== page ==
Many people, even scholars like Kenneth Ch’en, thought that filial piety is a special feature of Chinese Buddhism because it has been influenced by Confucianism, which considers filial piety as the foundation of its ethics and the root of moral teaching. In fact, we find in the early Buddhist textual sources that filial piety is not only taught and practiced in Indian Buddhism but also considered an essential moral good deed although it is never taken as the foundation of Buddhist moral teaching. One of the most important sutta-s related to this issue in early Buddhist resources is the Pāli Kataññu Sutta, which teaches children to pay their debts to the parents who gave them birth and brought them up with much difficulty and hardship. When Buddhism was introduced in China during the Eastern Han dynasty (25–220), Confucianism already occupied the central position in Chinese philosophical thought, and it continued until the end of imperial rule in the beginning of the early 20th century, although its position was challenged by Buddhism and Daoism from time to time. In response to Confucian criticism of Buddhists being unfilial, the learned Chinese Buddhists retorted in theoretical argumentation in the following four ways: (1) translations of and references to Buddhist sutra-s that teach filial behavior; (2) writing scholarly refutations of the charges of unfilial practices, such as Mouzi’s Lihuolun and Qisong’s Xiaolun; (3) interpreting Buddhist precepts as equal to the Confucian concept of filial piety; and (4) teaching people to pay four debts to four groups of people: parents, all sentient beings, kings, and Buddhists. Ordinary Chinese Buddhists replied to the criticism by (1) composing apocryphal scriptures, such as the Fumu Enzhong Jing (Sūtra on the Great Kindness of Parents), to teach filial piety and (2) popularizing such stories and parables as the Śyama Jātaka and the Ullambana Sūtra by way of public lectures, painted illustrations called Banxiang or tableaus on walls and silk, and annual celebration of the Yulanpen festival, popularly known as the ghost festival. Chinese Buddhism has become a religion that emphasizes the teaching and practice of filial piety with rich resources through such exchange and interaction with Confucianism and Daoism for the last two thousand years. Even today, ordinary Chinese Buddhists still teach and read the Fumu Enzhong Jing and celebrate the Yulanpen festival every year. This influenced Daoism such that they also created a similar text teaching filial piety and celebrate the festival on the same day and perform same activities of feeding the hungry ghosts, but they call it Zhongyuan.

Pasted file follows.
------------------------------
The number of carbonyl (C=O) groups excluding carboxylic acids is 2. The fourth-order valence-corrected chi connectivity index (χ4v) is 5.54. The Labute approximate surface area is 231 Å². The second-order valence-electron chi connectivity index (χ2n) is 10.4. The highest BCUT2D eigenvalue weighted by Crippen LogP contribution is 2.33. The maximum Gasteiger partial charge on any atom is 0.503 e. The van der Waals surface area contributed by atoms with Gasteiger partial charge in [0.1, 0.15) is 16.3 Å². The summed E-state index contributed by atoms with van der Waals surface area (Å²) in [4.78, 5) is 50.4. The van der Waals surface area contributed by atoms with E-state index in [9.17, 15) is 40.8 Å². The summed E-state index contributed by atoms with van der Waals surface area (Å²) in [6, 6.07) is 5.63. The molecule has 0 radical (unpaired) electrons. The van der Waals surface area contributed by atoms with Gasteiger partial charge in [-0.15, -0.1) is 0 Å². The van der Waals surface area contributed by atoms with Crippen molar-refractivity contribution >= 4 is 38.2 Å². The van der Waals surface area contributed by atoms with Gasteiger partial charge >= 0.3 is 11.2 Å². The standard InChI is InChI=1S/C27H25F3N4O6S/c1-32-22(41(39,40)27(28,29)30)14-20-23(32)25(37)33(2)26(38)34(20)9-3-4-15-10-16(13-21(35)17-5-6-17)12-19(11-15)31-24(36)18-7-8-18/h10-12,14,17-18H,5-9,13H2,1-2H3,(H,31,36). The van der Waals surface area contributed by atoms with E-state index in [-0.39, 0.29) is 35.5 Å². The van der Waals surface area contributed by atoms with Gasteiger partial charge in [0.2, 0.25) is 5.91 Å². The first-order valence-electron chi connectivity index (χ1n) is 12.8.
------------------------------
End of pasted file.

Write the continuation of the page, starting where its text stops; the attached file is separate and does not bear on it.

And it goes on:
Carol S. Anderson
The Buddhist teaching known in English as the four noble truths is most often understood as the single most important teaching of the historical buddha, Siddhartha Gautama, who taught in northern India during the 5th century
Roger R. Jackson
Mahāmudrā, “the Great Seal,” is a Sanskrit term (Tibetan: phyag rgya chen po) that connotes a wide range of concepts and practices in Indian Mahāyāna and, especially, Tibetan Buddhism, most of them directly or indirectly related to discourse on ultimate reality and the way to know and achieve it. The term first appeared in Indian tantric texts of the 7th or 8th century
“Naikan” 内観 is a self-reflective form of meditation founded by Yoshimoto Ishin 吉本伊信 (1916–1988), who developed it from a lay Shin Buddhist practice called mishirabe身調べ. After Yoshimoto used it to help prisoners in the 1950s, psychiatrists in the 1960s started to use it as a psychotherapy. Today in Japan it is the most popular psychotherapeutic method that originated in Buddhism.